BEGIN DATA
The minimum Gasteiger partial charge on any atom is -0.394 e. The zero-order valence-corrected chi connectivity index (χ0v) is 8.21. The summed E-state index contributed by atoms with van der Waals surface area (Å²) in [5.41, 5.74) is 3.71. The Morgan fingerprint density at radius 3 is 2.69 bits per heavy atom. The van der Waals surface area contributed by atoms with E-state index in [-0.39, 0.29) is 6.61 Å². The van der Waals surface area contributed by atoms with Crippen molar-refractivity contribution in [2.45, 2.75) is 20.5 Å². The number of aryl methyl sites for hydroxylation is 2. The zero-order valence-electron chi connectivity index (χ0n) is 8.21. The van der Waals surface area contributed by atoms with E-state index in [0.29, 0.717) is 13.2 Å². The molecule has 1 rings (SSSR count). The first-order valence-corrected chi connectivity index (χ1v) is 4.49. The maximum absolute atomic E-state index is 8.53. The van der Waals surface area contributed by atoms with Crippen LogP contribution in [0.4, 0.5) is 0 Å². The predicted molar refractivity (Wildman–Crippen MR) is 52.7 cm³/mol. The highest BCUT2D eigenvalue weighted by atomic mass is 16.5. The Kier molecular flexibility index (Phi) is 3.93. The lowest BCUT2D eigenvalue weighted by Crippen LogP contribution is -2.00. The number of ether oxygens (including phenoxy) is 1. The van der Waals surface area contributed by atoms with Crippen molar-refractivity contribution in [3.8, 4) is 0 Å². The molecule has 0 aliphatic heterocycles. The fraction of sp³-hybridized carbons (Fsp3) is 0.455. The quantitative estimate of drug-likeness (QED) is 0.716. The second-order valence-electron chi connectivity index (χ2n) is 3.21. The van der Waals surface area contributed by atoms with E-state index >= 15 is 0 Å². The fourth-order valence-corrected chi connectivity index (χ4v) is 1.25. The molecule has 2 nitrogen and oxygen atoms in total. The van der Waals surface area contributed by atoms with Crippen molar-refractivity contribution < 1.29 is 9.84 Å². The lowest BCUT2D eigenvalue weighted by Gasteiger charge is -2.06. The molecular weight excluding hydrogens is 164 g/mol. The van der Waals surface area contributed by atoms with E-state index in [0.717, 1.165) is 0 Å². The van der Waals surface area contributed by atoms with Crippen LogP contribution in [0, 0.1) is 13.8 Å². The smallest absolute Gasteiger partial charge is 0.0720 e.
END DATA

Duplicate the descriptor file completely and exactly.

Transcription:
The minimum Gasteiger partial charge on any atom is -0.394 e. The zero-order valence-corrected chi connectivity index (χ0v) is 8.21. The summed E-state index contributed by atoms with van der Waals surface area (Å²) in [5.41, 5.74) is 3.71. The Morgan fingerprint density at radius 3 is 2.69 bits per heavy atom. The van der Waals surface area contributed by atoms with E-state index in [-0.39, 0.29) is 6.61 Å². The van der Waals surface area contributed by atoms with Crippen molar-refractivity contribution in [2.45, 2.75) is 20.5 Å². The number of aryl methyl sites for hydroxylation is 2. The zero-order valence-electron chi connectivity index (χ0n) is 8.21. The van der Waals surface area contributed by atoms with E-state index in [0.29, 0.717) is 13.2 Å². The molecule has 1 rings (SSSR count). The first-order valence-corrected chi connectivity index (χ1v) is 4.49. The maximum absolute atomic E-state index is 8.53. The van der Waals surface area contributed by atoms with Crippen LogP contribution in [0.4, 0.5) is 0 Å². The predicted molar refractivity (Wildman–Crippen MR) is 52.7 cm³/mol. The highest BCUT2D eigenvalue weighted by atomic mass is 16.5. The Kier molecular flexibility index (Phi) is 3.93. The lowest BCUT2D eigenvalue weighted by Crippen LogP contribution is -2.00. The number of ether oxygens (including phenoxy) is 1. The van der Waals surface area contributed by atoms with Crippen molar-refractivity contribution in [3.8, 4) is 0 Å². The molecule has 0 aliphatic heterocycles. The fraction of sp³-hybridized carbons (Fsp3) is 0.455. The quantitative estimate of drug-likeness (QED) is 0.716. The second-order valence-electron chi connectivity index (χ2n) is 3.21. The van der Waals surface area contributed by atoms with E-state index >= 15 is 0 Å². The fourth-order valence-corrected chi connectivity index (χ4v) is 1.25. The molecule has 2 nitrogen and oxygen atoms in total. The van der Waals surface area contributed by atoms with Crippen molar-refractivity contribution < 1.29 is 9.84 Å². The lowest BCUT2D eigenvalue weighted by Gasteiger charge is -2.06. The molecular weight excluding hydrogens is 164 g/mol. The van der Waals surface area contributed by atoms with E-state index in [0.717, 1.165) is 0 Å². The van der Waals surface area contributed by atoms with Crippen LogP contribution in [0, 0.1) is 13.8 Å². The smallest absolute Gasteiger partial charge is 0.0720 e.